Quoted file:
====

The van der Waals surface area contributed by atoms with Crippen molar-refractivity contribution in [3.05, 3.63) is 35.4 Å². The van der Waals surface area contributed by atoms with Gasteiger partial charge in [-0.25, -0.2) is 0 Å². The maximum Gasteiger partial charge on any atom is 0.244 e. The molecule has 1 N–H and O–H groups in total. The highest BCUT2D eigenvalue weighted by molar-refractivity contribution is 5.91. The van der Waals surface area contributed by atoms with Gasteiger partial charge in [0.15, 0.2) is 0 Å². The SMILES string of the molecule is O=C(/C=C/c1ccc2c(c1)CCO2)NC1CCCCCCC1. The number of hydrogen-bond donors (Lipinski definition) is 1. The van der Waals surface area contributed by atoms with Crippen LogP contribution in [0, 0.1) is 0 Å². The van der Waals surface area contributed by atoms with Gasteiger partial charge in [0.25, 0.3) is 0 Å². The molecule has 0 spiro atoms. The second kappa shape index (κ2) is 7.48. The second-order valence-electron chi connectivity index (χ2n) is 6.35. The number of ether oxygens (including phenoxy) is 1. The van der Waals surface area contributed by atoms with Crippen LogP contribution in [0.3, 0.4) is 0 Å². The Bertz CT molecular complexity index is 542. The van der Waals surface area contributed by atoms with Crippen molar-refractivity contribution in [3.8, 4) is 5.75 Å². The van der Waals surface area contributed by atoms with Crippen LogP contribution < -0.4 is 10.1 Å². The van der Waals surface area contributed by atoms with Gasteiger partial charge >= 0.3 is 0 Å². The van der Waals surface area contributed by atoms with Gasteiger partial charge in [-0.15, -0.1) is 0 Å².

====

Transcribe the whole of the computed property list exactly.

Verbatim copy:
The van der Waals surface area contributed by atoms with Crippen molar-refractivity contribution in [3.05, 3.63) is 35.4 Å². The van der Waals surface area contributed by atoms with Gasteiger partial charge in [-0.25, -0.2) is 0 Å². The maximum Gasteiger partial charge on any atom is 0.244 e. The molecule has 1 N–H and O–H groups in total. The highest BCUT2D eigenvalue weighted by molar-refractivity contribution is 5.91. The van der Waals surface area contributed by atoms with Gasteiger partial charge in [0.15, 0.2) is 0 Å². The SMILES string of the molecule is O=C(/C=C/c1ccc2c(c1)CCO2)NC1CCCCCCC1. The number of hydrogen-bond donors (Lipinski definition) is 1. The van der Waals surface area contributed by atoms with Crippen LogP contribution in [0, 0.1) is 0 Å². The van der Waals surface area contributed by atoms with Gasteiger partial charge in [0.25, 0.3) is 0 Å². The molecule has 0 spiro atoms. The second kappa shape index (κ2) is 7.48. The second-order valence-electron chi connectivity index (χ2n) is 6.35. The number of ether oxygens (including phenoxy) is 1. The van der Waals surface area contributed by atoms with Crippen LogP contribution in [0.3, 0.4) is 0 Å². The Bertz CT molecular complexity index is 542. The van der Waals surface area contributed by atoms with Crippen molar-refractivity contribution in [3.8, 4) is 5.75 Å². The van der Waals surface area contributed by atoms with Crippen LogP contribution < -0.4 is 10.1 Å². The van der Waals surface area contributed by atoms with Gasteiger partial charge >= 0.3 is 0 Å². The van der Waals surface area contributed by atoms with Gasteiger partial charge in [-0.15, -0.1) is 0 Å².